Conclusions  Time-flow studies can be useful instruments for academic ambulatory practices to identify and ameliorate practice inefficiencies without sacrificing quality of teaching or patient care.

ACADEMIC MEDICAL centers have faced recent well-documented threats to financial stability.1,2 While costs continue to rise,3 prospective reimbursement arrangements, greater managed care market penetration, decreases in public health insurance funding, demographic changes, and increasing numbers of uninsured patients have all contributed to limiting reimbursement.46 In response to these developments, clinical programs at academic medical centers have attempted to increase the volume of patients seen to offset declines in per-visit revenue. In a separate but contemporaneous trend, residency programs in primary care disciplines such as pediatrics, family medicine, and internal medicine have placed increased emphasis on ambulatory aspects of training.7,8 The combined effect of these 2 coincident trends is that more resident time is being spent in outpatient settings at the very time that these venues are being pressed for increased productivity in the form of larger visit volumes.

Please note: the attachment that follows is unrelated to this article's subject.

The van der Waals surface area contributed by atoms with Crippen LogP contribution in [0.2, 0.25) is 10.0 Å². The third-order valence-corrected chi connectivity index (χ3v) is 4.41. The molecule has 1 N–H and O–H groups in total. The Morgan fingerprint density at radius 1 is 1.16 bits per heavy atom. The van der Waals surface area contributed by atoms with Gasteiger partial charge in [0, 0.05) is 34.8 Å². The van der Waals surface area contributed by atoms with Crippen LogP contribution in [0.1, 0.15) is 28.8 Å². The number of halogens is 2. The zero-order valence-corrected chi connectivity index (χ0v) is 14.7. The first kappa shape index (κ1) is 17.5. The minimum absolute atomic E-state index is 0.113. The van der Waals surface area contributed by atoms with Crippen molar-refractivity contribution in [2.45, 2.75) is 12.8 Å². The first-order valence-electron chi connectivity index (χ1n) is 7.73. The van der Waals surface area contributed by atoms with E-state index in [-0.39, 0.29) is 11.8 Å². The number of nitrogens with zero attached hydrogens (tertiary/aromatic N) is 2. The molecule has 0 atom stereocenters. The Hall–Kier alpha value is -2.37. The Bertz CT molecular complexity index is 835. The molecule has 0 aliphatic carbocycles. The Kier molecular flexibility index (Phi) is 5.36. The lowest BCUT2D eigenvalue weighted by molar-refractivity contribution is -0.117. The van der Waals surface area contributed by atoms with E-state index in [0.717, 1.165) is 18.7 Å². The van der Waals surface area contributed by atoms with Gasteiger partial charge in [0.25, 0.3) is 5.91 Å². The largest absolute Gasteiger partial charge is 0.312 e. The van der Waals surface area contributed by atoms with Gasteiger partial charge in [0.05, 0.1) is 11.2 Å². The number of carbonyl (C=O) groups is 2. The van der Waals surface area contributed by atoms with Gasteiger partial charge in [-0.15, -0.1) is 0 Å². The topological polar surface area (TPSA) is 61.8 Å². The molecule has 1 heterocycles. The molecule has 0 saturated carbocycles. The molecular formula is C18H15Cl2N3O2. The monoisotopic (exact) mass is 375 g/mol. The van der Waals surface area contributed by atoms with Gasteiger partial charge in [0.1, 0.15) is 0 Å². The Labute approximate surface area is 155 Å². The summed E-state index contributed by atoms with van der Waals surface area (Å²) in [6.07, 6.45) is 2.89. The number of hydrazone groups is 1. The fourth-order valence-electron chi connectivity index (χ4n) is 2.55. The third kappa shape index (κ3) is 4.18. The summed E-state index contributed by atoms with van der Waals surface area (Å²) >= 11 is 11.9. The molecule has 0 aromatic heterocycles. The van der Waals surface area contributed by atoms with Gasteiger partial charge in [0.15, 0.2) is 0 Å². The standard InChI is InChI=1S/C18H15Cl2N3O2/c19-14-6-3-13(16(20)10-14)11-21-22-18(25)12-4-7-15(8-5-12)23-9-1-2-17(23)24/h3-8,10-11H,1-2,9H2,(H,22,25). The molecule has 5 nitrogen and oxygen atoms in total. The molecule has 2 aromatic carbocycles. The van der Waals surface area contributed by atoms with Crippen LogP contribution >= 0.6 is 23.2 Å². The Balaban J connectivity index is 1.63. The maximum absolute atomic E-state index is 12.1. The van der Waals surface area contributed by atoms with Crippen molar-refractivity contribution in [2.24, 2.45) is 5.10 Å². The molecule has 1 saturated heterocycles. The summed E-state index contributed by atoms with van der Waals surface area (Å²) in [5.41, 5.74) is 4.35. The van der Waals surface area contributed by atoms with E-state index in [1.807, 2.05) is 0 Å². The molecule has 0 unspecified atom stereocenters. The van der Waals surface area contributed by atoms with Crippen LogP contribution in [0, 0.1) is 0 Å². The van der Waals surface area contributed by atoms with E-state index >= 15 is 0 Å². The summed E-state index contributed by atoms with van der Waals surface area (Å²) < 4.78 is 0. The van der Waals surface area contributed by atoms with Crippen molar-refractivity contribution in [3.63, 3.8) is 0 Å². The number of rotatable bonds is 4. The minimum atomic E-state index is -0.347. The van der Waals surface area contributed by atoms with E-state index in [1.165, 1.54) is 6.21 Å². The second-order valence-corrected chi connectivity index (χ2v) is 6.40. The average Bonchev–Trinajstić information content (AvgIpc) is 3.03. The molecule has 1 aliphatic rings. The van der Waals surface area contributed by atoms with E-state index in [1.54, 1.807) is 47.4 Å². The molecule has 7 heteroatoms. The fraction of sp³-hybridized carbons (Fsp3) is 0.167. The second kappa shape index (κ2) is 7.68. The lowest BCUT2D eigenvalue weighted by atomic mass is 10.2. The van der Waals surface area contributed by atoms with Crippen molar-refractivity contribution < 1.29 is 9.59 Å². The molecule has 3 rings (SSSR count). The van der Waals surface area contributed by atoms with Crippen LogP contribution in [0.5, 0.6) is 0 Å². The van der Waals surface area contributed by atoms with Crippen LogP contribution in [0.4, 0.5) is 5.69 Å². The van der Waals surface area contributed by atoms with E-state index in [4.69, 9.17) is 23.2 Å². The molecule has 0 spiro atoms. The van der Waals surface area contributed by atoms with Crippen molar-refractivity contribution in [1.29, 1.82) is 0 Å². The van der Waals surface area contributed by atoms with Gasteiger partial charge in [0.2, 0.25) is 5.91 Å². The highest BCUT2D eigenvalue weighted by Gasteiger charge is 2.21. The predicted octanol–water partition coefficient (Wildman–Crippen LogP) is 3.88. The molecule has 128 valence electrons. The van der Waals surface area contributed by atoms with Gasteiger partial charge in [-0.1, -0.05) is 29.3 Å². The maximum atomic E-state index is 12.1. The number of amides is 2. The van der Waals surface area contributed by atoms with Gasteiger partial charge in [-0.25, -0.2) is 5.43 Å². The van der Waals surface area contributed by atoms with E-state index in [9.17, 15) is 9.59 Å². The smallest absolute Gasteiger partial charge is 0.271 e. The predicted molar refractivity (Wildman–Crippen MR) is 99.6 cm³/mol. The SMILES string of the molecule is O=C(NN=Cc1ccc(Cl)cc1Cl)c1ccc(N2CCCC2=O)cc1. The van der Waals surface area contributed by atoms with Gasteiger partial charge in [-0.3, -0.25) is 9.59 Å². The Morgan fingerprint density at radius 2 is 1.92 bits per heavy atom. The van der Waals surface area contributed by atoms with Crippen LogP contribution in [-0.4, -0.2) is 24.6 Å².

How to resolve the competing demands on clinical time of simultaneously increased training and increased visit volume is an important management challenge. Hours can be extended, ancillary staffs augmented, and faculties expanded, but each of these responses generates increased costs. Ratios of trainees to supervising attending physicians can be allowed to increase or the time spent with patients can be curtailed if one is willing to tolerate disaffection among either of these 2 critical constituencies. Yet often overlooked inefficiencies in many academic outpatient clinical settings also provide opportunities to enhance productivity without sacrificing training effectiveness or patient care goals. To identify and correct existing inefficiencies requires a systematic approach and coordination among all aspects of the outpatient site.